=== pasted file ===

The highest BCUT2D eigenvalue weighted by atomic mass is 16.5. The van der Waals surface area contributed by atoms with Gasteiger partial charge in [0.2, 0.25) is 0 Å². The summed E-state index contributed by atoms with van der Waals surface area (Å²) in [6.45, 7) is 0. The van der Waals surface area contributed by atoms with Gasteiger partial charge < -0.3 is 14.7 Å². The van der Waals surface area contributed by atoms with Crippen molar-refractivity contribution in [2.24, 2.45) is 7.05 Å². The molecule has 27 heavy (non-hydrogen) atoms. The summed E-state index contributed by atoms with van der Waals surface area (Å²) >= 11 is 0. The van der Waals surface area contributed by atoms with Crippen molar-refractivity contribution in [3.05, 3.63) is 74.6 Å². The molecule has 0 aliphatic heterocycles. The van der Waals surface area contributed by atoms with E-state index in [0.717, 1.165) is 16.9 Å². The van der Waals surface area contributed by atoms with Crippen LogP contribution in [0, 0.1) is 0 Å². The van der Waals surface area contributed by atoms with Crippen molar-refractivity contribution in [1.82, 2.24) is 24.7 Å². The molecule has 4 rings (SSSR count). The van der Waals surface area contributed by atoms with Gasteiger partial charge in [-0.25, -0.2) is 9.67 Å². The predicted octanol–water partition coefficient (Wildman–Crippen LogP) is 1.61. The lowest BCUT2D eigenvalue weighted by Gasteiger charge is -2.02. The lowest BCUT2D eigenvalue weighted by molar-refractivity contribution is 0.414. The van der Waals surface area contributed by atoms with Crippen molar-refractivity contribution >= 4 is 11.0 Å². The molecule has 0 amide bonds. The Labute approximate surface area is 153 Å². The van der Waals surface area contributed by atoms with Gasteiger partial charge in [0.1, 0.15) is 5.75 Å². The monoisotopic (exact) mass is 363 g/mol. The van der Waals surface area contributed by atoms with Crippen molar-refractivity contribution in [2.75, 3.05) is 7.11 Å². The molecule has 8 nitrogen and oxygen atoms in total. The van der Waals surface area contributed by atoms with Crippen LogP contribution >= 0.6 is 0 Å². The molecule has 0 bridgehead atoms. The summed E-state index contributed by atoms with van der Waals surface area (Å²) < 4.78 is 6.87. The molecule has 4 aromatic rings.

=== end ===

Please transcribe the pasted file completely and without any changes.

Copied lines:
The highest BCUT2D eigenvalue weighted by atomic mass is 16.5. The van der Waals surface area contributed by atoms with Gasteiger partial charge in [0.2, 0.25) is 0 Å². The summed E-state index contributed by atoms with van der Waals surface area (Å²) in [6.45, 7) is 0. The van der Waals surface area contributed by atoms with Gasteiger partial charge < -0.3 is 14.7 Å². The van der Waals surface area contributed by atoms with Crippen molar-refractivity contribution in [2.24, 2.45) is 7.05 Å². The molecule has 27 heavy (non-hydrogen) atoms. The summed E-state index contributed by atoms with van der Waals surface area (Å²) >= 11 is 0. The van der Waals surface area contributed by atoms with Crippen molar-refractivity contribution in [3.05, 3.63) is 74.6 Å². The molecule has 0 aliphatic heterocycles. The van der Waals surface area contributed by atoms with E-state index in [0.717, 1.165) is 16.9 Å². The van der Waals surface area contributed by atoms with Crippen LogP contribution in [0, 0.1) is 0 Å². The van der Waals surface area contributed by atoms with Crippen molar-refractivity contribution in [1.82, 2.24) is 24.7 Å². The molecule has 4 rings (SSSR count). The van der Waals surface area contributed by atoms with Gasteiger partial charge in [-0.25, -0.2) is 9.67 Å². The predicted octanol–water partition coefficient (Wildman–Crippen LogP) is 1.61. The lowest BCUT2D eigenvalue weighted by Gasteiger charge is -2.02. The lowest BCUT2D eigenvalue weighted by molar-refractivity contribution is 0.414. The van der Waals surface area contributed by atoms with Crippen molar-refractivity contribution >= 4 is 11.0 Å². The molecule has 0 amide bonds. The Labute approximate surface area is 153 Å². The van der Waals surface area contributed by atoms with Gasteiger partial charge in [0.1, 0.15) is 5.75 Å². The monoisotopic (exact) mass is 363 g/mol. The van der Waals surface area contributed by atoms with Crippen molar-refractivity contribution in [2.75, 3.05) is 7.11 Å². The molecule has 8 nitrogen and oxygen atoms in total. The van der Waals surface area contributed by atoms with Crippen LogP contribution >= 0.6 is 0 Å². The molecule has 0 bridgehead atoms. The summed E-state index contributed by atoms with van der Waals surface area (Å²) < 4.78 is 6.87. The molecule has 4 aromatic rings.